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The Jazz Age: The American 1920s
The 1920s - An Overview
In 1931, a journalist named Frederick Lewis Allen published a volume of informal history
that did more to shape the popular image of the 1920s than any book ever written by a
professional historian. The book, Only Yesterday, depicted the 1920s as a cynical, hedonistic
interlude between the Great War and the Great Depression--a decade of jazz bands,
raccoon coats, and bathtub gin. Allen argued that World War I shattered Americans' faith in
reform and moral crusades, leading the younger generation to rebel against traditional
taboos while their elders engaged in a flurry of consumption and speculation.
The popular image of the 1920s, as a decade of prosperity and riotous living and of
bootleggers and gangsters, flappers and hot jazz, flagpole sitters, and marathon dancers, is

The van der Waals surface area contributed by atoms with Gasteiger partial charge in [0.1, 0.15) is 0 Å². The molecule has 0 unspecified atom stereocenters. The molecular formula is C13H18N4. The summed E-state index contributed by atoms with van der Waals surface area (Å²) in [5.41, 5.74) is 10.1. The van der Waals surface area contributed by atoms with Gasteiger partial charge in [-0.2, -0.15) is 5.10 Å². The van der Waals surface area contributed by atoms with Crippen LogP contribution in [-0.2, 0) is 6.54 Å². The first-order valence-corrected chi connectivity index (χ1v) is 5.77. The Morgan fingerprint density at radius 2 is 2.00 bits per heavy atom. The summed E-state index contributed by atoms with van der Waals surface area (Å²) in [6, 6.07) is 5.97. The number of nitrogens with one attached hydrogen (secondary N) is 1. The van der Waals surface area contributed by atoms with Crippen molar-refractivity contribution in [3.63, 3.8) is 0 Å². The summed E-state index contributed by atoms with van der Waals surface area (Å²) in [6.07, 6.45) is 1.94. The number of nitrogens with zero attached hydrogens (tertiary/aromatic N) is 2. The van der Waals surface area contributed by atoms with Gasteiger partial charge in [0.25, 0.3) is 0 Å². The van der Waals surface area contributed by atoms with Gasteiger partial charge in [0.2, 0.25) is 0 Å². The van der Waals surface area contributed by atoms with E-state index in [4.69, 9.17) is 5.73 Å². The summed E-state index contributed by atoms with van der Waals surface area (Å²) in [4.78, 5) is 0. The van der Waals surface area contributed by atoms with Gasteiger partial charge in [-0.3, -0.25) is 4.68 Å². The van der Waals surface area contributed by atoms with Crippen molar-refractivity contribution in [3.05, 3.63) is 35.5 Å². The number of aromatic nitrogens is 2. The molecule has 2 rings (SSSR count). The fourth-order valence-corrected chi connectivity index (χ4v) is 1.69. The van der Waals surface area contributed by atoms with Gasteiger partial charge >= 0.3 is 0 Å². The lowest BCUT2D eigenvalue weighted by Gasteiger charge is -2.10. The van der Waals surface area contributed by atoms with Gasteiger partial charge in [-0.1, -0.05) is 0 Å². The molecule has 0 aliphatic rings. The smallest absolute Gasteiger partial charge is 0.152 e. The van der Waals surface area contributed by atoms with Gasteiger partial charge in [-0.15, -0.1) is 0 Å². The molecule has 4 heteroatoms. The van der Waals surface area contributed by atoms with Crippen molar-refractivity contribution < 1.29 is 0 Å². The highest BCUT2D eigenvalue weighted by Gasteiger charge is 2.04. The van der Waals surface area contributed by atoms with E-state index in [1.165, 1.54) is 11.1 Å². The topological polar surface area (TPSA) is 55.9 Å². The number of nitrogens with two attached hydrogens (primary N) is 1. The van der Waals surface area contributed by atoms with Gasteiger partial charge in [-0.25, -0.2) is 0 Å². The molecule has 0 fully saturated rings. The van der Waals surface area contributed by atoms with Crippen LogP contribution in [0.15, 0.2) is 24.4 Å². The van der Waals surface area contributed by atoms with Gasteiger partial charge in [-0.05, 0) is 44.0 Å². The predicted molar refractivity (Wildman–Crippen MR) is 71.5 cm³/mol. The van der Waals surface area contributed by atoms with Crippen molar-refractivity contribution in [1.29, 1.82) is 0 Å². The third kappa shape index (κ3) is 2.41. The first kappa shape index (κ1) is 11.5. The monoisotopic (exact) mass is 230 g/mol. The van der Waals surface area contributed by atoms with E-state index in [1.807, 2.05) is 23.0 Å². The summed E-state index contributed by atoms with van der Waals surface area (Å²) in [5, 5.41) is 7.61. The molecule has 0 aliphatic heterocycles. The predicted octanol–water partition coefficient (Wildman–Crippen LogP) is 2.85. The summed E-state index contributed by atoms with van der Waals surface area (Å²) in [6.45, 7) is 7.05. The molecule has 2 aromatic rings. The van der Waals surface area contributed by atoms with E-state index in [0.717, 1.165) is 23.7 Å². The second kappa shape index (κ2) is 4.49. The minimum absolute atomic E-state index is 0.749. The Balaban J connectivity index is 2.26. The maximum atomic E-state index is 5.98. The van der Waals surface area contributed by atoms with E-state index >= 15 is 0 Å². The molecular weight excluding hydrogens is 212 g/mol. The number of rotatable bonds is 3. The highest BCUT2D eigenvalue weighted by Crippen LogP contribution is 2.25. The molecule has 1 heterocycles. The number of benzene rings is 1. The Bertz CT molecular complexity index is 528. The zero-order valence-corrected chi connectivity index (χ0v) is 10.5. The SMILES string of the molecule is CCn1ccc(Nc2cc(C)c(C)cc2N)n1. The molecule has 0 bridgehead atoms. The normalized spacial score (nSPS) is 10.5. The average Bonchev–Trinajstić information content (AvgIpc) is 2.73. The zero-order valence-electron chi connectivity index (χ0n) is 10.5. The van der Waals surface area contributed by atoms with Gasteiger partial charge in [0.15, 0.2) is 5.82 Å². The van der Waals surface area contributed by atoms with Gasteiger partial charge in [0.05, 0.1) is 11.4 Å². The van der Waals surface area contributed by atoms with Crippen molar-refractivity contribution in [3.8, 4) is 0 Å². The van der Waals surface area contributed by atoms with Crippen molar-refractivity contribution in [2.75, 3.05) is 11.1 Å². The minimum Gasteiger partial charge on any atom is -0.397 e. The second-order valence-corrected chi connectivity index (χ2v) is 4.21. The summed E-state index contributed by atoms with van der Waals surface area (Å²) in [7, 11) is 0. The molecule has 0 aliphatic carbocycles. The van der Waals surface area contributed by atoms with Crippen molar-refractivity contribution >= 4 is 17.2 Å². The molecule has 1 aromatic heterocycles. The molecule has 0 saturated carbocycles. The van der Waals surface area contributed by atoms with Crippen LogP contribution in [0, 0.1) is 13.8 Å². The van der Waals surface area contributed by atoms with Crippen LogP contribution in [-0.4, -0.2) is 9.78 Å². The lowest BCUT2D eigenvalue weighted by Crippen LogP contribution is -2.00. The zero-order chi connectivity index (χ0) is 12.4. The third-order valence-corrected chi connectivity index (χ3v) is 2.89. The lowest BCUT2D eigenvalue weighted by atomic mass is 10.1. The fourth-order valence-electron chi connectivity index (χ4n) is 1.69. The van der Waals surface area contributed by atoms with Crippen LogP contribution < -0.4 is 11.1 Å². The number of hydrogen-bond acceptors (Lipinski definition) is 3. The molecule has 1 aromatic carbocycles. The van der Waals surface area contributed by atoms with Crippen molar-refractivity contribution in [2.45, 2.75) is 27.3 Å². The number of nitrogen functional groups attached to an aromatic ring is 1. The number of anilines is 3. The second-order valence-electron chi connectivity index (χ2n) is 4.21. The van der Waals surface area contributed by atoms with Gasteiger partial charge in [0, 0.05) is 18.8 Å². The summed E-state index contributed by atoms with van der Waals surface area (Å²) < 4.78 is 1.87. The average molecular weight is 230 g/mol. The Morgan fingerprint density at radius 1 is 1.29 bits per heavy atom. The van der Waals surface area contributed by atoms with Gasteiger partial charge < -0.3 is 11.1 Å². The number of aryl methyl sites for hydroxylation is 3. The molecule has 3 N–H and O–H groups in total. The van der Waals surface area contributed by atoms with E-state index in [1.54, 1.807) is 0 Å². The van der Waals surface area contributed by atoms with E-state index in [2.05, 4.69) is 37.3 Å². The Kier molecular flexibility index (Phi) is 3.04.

indelibly etched in the American psyche. But this image is also profoundly misleading. The
1920s was a decade of deep cultural conflict. The pre-Civil War decades had fundamental
conflicts in American society that involved geographic regions. During the Gilded Age,
conflicts centered on ethnicity and social class. Conversely, the conflicts of the 1920s were
primarily cultural, pitting a more cosmopolitan, modernist, urban culture against a more
provincial, traditionalist, rural culture.
The decade witnessed a titanic struggle between an old and a new America. Immigration,
race, alcohol, evolution, gender politics, and sexual morality all became major cultural
battlefields during the 1920s. Wets battled drys, religious modernists battled religious
fundamentalists, and urban ethnics battled the Ku Klux Klan.
The 1920s was a decade of profound social changes. The most obvious signs of change
were the rise of a consumer-oriented economy and of mass entertainment, which helped to
bring about a "revolution in morals and manners." Sexual mores, gender roles, hair styles,
and dress all changed profoundly during the 1920s. Many Americans regarded these
changes as liberation from the country's Victorian past. But for others, morals seemed to be
decaying, and the United States seemed to be changing in undesirable ways. The result was
a thinly veiled "cultural civil war."